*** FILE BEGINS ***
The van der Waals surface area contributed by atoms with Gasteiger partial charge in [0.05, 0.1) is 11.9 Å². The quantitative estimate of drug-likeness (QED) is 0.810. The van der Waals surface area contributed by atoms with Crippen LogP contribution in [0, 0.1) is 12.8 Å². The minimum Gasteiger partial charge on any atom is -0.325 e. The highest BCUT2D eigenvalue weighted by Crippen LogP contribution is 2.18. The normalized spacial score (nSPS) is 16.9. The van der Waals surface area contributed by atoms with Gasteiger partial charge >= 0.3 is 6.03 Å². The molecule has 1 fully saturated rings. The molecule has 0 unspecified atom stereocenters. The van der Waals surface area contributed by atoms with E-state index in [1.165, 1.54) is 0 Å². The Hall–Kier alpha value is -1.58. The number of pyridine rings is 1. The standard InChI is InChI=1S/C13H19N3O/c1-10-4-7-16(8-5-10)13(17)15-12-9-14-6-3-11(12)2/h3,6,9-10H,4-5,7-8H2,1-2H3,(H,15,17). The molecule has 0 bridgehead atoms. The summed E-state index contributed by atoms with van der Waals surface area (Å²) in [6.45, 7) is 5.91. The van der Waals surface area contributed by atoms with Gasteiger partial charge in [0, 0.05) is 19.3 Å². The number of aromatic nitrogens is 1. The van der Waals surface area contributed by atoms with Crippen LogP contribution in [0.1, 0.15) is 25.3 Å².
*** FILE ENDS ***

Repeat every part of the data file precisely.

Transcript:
The van der Waals surface area contributed by atoms with Gasteiger partial charge in [0.05, 0.1) is 11.9 Å². The quantitative estimate of drug-likeness (QED) is 0.810. The van der Waals surface area contributed by atoms with Crippen LogP contribution in [0, 0.1) is 12.8 Å². The minimum Gasteiger partial charge on any atom is -0.325 e. The highest BCUT2D eigenvalue weighted by Crippen LogP contribution is 2.18. The normalized spacial score (nSPS) is 16.9. The van der Waals surface area contributed by atoms with Gasteiger partial charge >= 0.3 is 6.03 Å². The molecule has 1 fully saturated rings. The molecule has 0 unspecified atom stereocenters. The van der Waals surface area contributed by atoms with E-state index in [1.165, 1.54) is 0 Å². The Hall–Kier alpha value is -1.58. The number of pyridine rings is 1. The standard InChI is InChI=1S/C13H19N3O/c1-10-4-7-16(8-5-10)13(17)15-12-9-14-6-3-11(12)2/h3,6,9-10H,4-5,7-8H2,1-2H3,(H,15,17). The molecule has 0 bridgehead atoms. The summed E-state index contributed by atoms with van der Waals surface area (Å²) in [6.45, 7) is 5.91. The van der Waals surface area contributed by atoms with Gasteiger partial charge in [0, 0.05) is 19.3 Å². The number of aromatic nitrogens is 1. The van der Waals surface area contributed by atoms with Crippen LogP contribution in [0.1, 0.15) is 25.3 Å².